STAFF OPINION: Stop blackmailing your friends into agreeing with you

By Chiara Profenna | March 27, 2022 7:31pm
by Brennan Crowder / The Beacon

Every once in a while, while I mindlessly scroll through social media, I come across this message: If you support (fill in the blank), unfollow me. 

Stumbling upon these posts on a friend’s, or relative’s, page not only makes one uncomfortable, but also makes me question, "Can one opinion really sever a close connection between friends and family?”

When I see people on social media preaching their beliefs in this fashion, it’s honestly suffocating. How can you tell people that you’ll block them for holding an opinion? Or that you’ll cut them out of your life if they dare disagree with you?

It feels like a slap in the face from the people I care about. Is my opinion really that important to you? And do you even understand why I have that opinion?

In the past, I’ve had conflicted feelings about these types of posts. While I respect their opinion, the same can’t be said for their delivery. Doing so makes it very clear that the creator isn’t open to discussion.

This close-minded thinking not only shuts down opportunities to learn, it also limits the view of both individuals. Choosing to ignore conflicting opinions traps you in an echo chamber that insulates beliefs, which increases the gap between opinions and further polarizes us.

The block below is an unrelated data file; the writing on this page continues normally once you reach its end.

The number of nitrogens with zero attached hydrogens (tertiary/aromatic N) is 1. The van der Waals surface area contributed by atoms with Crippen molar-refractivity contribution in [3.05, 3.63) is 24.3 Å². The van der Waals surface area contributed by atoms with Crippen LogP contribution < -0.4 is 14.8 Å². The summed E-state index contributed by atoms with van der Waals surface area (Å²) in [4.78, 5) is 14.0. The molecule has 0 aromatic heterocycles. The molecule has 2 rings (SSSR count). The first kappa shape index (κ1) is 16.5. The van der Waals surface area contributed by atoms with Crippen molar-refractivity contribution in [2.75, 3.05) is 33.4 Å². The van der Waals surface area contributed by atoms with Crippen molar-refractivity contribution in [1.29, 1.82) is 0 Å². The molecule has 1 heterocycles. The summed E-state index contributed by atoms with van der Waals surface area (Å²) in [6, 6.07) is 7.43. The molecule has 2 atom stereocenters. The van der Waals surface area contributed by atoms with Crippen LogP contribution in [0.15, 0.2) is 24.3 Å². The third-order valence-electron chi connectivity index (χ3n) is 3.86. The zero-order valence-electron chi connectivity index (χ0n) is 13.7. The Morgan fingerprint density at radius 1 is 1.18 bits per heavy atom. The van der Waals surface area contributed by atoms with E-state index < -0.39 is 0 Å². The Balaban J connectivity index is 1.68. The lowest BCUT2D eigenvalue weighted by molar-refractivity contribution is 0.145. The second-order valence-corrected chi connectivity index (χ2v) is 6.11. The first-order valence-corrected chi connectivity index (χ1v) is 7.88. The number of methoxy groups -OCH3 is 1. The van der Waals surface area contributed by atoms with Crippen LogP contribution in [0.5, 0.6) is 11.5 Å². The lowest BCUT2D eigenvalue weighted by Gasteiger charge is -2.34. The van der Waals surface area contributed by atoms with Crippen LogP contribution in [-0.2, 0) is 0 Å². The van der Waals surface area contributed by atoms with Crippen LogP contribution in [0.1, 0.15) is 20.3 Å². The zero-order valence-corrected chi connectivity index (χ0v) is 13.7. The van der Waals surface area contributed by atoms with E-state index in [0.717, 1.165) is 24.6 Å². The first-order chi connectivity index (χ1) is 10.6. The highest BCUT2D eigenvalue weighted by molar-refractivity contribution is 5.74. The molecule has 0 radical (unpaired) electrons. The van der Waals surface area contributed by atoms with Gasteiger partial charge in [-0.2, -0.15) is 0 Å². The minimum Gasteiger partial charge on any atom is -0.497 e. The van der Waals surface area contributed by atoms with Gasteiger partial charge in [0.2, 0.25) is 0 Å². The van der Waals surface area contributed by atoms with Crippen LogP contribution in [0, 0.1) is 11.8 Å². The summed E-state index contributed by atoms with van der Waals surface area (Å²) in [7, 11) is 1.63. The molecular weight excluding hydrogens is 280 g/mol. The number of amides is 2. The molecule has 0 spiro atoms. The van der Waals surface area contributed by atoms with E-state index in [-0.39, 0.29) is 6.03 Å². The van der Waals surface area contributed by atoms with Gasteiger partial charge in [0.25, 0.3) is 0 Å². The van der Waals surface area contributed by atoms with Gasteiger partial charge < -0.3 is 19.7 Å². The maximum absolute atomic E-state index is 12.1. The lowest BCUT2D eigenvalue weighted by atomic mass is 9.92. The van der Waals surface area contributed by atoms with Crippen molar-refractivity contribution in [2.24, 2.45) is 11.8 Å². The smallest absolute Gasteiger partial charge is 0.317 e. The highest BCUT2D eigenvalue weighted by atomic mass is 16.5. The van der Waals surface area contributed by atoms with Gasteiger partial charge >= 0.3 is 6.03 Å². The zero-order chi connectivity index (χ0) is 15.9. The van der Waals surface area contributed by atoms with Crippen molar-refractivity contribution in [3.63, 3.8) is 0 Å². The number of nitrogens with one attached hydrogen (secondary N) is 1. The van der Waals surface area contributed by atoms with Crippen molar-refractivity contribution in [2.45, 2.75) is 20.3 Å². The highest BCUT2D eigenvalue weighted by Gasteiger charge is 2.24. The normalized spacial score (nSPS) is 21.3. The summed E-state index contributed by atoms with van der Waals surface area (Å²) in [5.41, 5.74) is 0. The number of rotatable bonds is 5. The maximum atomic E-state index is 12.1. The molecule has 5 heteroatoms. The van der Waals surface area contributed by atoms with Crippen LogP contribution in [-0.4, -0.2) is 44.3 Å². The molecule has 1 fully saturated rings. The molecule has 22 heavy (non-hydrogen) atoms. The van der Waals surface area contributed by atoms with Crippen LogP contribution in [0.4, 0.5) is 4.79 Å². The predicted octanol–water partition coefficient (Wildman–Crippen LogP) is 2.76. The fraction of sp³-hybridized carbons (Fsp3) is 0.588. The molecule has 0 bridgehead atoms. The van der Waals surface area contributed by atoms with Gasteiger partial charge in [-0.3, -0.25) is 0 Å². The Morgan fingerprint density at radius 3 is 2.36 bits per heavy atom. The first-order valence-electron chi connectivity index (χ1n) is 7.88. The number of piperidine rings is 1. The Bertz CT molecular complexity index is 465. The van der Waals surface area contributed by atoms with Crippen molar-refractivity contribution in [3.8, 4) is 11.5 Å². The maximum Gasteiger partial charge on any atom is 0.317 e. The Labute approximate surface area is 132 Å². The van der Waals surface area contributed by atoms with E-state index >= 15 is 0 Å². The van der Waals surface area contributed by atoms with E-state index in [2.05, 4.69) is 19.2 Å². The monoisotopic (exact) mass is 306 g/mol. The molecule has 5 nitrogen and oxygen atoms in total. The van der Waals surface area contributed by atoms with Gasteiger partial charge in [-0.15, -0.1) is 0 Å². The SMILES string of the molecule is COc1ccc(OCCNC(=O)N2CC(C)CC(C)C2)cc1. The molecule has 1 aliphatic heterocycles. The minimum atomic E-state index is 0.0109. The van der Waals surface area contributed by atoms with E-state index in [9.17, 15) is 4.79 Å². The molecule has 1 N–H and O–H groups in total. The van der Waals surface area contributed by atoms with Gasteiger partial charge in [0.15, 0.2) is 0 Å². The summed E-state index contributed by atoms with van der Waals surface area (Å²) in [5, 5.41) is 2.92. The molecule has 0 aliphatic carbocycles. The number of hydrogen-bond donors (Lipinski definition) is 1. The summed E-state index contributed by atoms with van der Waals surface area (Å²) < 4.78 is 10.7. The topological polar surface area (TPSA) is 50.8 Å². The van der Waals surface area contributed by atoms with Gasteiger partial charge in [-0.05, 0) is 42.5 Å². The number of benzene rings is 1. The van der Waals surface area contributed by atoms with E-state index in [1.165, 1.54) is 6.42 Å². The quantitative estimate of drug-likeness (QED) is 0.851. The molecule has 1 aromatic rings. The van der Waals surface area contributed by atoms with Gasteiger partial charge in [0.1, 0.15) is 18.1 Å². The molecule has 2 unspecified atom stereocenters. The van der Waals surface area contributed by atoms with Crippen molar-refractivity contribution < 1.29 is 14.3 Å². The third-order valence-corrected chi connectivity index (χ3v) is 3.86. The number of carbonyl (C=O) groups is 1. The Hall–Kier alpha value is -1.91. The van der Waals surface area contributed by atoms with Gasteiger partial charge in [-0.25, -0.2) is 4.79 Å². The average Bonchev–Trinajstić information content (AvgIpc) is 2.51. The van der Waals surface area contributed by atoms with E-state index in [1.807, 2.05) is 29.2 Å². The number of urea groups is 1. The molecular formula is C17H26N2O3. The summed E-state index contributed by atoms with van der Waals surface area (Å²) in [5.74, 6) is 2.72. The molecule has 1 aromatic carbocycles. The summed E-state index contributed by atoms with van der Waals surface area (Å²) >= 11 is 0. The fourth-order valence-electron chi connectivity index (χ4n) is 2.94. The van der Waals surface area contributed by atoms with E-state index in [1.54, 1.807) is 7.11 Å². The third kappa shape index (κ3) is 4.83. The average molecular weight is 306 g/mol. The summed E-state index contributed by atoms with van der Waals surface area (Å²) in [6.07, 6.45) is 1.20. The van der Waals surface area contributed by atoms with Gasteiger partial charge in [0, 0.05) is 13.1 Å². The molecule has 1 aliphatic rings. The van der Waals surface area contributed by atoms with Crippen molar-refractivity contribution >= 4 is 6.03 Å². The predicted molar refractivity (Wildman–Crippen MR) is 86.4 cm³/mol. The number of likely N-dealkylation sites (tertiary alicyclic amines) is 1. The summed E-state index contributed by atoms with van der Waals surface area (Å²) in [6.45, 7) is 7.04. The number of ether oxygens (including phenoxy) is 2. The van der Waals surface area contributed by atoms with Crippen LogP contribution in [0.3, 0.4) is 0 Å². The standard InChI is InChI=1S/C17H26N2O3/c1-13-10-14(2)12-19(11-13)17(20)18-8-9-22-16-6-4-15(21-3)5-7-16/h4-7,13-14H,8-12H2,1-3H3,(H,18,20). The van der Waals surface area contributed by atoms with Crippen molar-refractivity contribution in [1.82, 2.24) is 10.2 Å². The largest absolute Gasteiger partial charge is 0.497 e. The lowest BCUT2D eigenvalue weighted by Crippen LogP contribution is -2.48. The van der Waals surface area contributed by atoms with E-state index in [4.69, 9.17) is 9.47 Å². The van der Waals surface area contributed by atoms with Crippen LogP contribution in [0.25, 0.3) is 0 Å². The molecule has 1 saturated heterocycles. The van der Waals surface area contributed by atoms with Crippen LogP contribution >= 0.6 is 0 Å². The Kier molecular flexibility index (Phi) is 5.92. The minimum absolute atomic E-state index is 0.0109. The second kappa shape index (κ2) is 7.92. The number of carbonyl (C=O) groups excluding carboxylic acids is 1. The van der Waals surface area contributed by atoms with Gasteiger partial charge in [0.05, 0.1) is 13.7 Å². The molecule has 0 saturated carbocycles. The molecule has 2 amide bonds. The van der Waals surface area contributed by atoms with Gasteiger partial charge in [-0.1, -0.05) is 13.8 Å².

Having integrity and standing by your beliefs are important qualities, but they can hinder a lot of personal growth. As a constantly developing human, you are not required to be rigid in your views.

I get it. It’s embarrassing to admit you were wrong. However, doing so is a sign that you're thinking critically and are willing to broaden your mind.

Growing up as a liberal in Texas forced me to develop an open mind. I couldn’t judge people on their opinions, because almost everyone I knew opposed my beliefs. My classmates, best friends, and even my partner were conservative. 

Being in the minority, I was pushed to take an open-minded approach, and made it a point to learn more. Acknowledging the reality that others don’t think the same way I do was a difficult process. But, I came to realize their opinions were just as valid as mine.

The truth is you’re only hurting yourself by not considering differing opinions. Your positions are weaker without acknowledging the other side. You may even realize you have more in common than you think.

As students, we have a lot to learn from others before we settle into our own beliefs. Having an open mind means listening to others respectfully and being open to change.

So take down the passive aggressive posts and focus on connecting with the people around you, no matter their political opinions.

It doesn’t cost anything to listen to others, but it can mean the world to someone with beliefs outside of the majority. 

Chiara Profenna is a reporter for The Beacon. She can be reached at

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